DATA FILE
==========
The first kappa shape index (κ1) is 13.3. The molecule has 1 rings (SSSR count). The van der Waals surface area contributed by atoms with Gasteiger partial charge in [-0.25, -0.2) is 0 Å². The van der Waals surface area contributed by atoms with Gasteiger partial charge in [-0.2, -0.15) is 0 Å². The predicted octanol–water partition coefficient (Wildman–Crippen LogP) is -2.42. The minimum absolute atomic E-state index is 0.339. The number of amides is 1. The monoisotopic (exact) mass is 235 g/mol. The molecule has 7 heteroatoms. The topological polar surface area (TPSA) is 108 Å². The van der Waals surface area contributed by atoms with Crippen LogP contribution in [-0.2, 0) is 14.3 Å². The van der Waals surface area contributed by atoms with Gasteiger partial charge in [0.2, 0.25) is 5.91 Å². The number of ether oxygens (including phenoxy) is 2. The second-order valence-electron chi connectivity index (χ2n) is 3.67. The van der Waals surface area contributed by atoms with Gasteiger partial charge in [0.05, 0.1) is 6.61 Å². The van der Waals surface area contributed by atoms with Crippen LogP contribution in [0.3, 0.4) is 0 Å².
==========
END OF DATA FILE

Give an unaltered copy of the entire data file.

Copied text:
The first kappa shape index (κ1) is 13.3. The molecule has 1 rings (SSSR count). The van der Waals surface area contributed by atoms with Gasteiger partial charge in [-0.25, -0.2) is 0 Å². The van der Waals surface area contributed by atoms with Gasteiger partial charge in [-0.2, -0.15) is 0 Å². The predicted octanol–water partition coefficient (Wildman–Crippen LogP) is -2.42. The minimum absolute atomic E-state index is 0.339. The number of amides is 1. The monoisotopic (exact) mass is 235 g/mol. The molecule has 7 heteroatoms. The topological polar surface area (TPSA) is 108 Å². The van der Waals surface area contributed by atoms with Crippen LogP contribution in [-0.2, 0) is 14.3 Å². The van der Waals surface area contributed by atoms with Gasteiger partial charge in [0.2, 0.25) is 5.91 Å². The number of ether oxygens (including phenoxy) is 2. The second-order valence-electron chi connectivity index (χ2n) is 3.67. The van der Waals surface area contributed by atoms with Gasteiger partial charge in [0.05, 0.1) is 6.61 Å². The van der Waals surface area contributed by atoms with Crippen LogP contribution in [0.3, 0.4) is 0 Å².